John’s message calls us also to confront and confess our sins; to turn away from them in sincere repentance; to receive God’s forgiveness; and most importantly, to look to Jesus. Do we need to receive God’s forgiveness? There are basically two reasons why we fail to receive forgiveness. The first is that we fail to repent, and the second is that we fail to forgive. Jesus was very explicit about this in Matthew 6:14 and 15. He says, “For if you forgive men their transgressions, your heavenly Father will also forgive you. But if you do not forgive men, then your Father will not forgive your transgressions.” Is there someone we need to forgive today? Let us not allow what others have done destroy our life. We can’t be forgiven unless we forgive. Let us let go of that bitterness and allow God to work healing in our life. Perhaps we need to draw closer to Him. Like the prodigal son’s father, God will run to meet us. He will throw His arms around us and He will forgive us and restore us. He will keep us as His sons and daughters. Let us draw close to Him today, and He will draw close to us.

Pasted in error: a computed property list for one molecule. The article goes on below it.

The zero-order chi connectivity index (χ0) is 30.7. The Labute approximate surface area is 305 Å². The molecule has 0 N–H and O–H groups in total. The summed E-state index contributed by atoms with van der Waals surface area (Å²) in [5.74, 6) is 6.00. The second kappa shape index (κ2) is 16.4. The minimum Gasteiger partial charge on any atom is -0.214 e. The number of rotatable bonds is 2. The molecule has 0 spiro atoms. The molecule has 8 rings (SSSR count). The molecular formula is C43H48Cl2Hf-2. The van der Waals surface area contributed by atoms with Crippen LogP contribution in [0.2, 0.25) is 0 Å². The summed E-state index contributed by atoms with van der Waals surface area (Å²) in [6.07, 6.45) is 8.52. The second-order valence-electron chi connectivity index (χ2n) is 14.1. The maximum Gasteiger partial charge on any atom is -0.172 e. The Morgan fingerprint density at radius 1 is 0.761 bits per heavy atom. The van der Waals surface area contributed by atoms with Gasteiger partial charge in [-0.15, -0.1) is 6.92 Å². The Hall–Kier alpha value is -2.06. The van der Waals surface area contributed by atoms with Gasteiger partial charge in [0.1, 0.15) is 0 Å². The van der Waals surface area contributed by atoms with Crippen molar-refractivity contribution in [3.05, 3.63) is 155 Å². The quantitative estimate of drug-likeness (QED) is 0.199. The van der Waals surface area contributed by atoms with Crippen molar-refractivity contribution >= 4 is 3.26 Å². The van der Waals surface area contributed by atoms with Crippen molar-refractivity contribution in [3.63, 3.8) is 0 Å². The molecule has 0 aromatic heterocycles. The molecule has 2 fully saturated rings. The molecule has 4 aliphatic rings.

The effectiveness of John’s ministry: John’s ministry was effective primarily because his life was his message: he lived what he preached. He was a man from the desert. In its solitude he had heard the voice of God and hence he had the courage of his convictions. His camel’s hair garment and leather belt resembled those of Elijah and other great prophets of Israel. His food, too, was very simple:  wild locusts and honey. The Israelites had not had a prophet for three hundred years and the people were waiting expectantly for one.  John’s message was effective also because he was completely humble.   His role was to serve Jesus and to serve the people. “He must increase, I must decrease,” he says elsewhere (Jn. 3:30). That is why he publicly confessed that he was not fit to be a slave before the messiah. He frankly admitted that he was the messiah’s humble and obedient messenger, preparing a straight way for the messiah in the heart and lives of the Jews. His message combined three scriptural passages familiar to the Jews, namely, Ex. 23:20, Mal. 3:1 and Is. 40:3. That is why John’s influence continued to live on after his death.  When the apostle Paul went to Ephesus nearly 30 years later, he found a group of John’s disciples (Acts 19:1-7).